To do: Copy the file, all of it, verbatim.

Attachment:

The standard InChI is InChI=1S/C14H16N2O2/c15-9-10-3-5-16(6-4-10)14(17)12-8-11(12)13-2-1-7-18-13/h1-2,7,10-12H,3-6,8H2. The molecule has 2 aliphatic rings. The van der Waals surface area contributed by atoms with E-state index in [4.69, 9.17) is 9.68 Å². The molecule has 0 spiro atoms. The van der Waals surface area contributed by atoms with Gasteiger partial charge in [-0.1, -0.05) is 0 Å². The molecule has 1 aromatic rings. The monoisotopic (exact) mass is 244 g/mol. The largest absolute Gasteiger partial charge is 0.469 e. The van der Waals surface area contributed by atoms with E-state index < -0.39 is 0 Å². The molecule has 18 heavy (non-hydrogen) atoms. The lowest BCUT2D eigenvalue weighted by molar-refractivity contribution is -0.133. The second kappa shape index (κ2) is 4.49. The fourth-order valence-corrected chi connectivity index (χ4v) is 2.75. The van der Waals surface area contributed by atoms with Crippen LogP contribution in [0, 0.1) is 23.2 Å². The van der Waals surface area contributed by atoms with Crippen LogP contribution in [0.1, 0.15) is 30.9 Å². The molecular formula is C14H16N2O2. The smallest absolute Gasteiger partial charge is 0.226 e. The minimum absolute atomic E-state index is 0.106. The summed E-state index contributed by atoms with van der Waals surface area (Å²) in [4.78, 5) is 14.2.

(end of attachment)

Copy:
The standard InChI is InChI=1S/C14H16N2O2/c15-9-10-3-5-16(6-4-10)14(17)12-8-11(12)13-2-1-7-18-13/h1-2,7,10-12H,3-6,8H2. The molecule has 2 aliphatic rings. The van der Waals surface area contributed by atoms with E-state index in [4.69, 9.17) is 9.68 Å². The molecule has 0 spiro atoms. The van der Waals surface area contributed by atoms with Gasteiger partial charge in [-0.1, -0.05) is 0 Å². The molecule has 1 aromatic rings. The monoisotopic (exact) mass is 244 g/mol. The largest absolute Gasteiger partial charge is 0.469 e. The van der Waals surface area contributed by atoms with E-state index < -0.39 is 0 Å². The molecule has 18 heavy (non-hydrogen) atoms. The lowest BCUT2D eigenvalue weighted by molar-refractivity contribution is -0.133. The second kappa shape index (κ2) is 4.49. The fourth-order valence-corrected chi connectivity index (χ4v) is 2.75. The van der Waals surface area contributed by atoms with Crippen LogP contribution in [0, 0.1) is 23.2 Å². The van der Waals surface area contributed by atoms with Crippen LogP contribution in [0.1, 0.15) is 30.9 Å². The molecular formula is C14H16N2O2. The smallest absolute Gasteiger partial charge is 0.226 e. The minimum absolute atomic E-state index is 0.106. The summed E-state index contributed by atoms with van der Waals surface area (Å²) in [4.78, 5) is 14.2.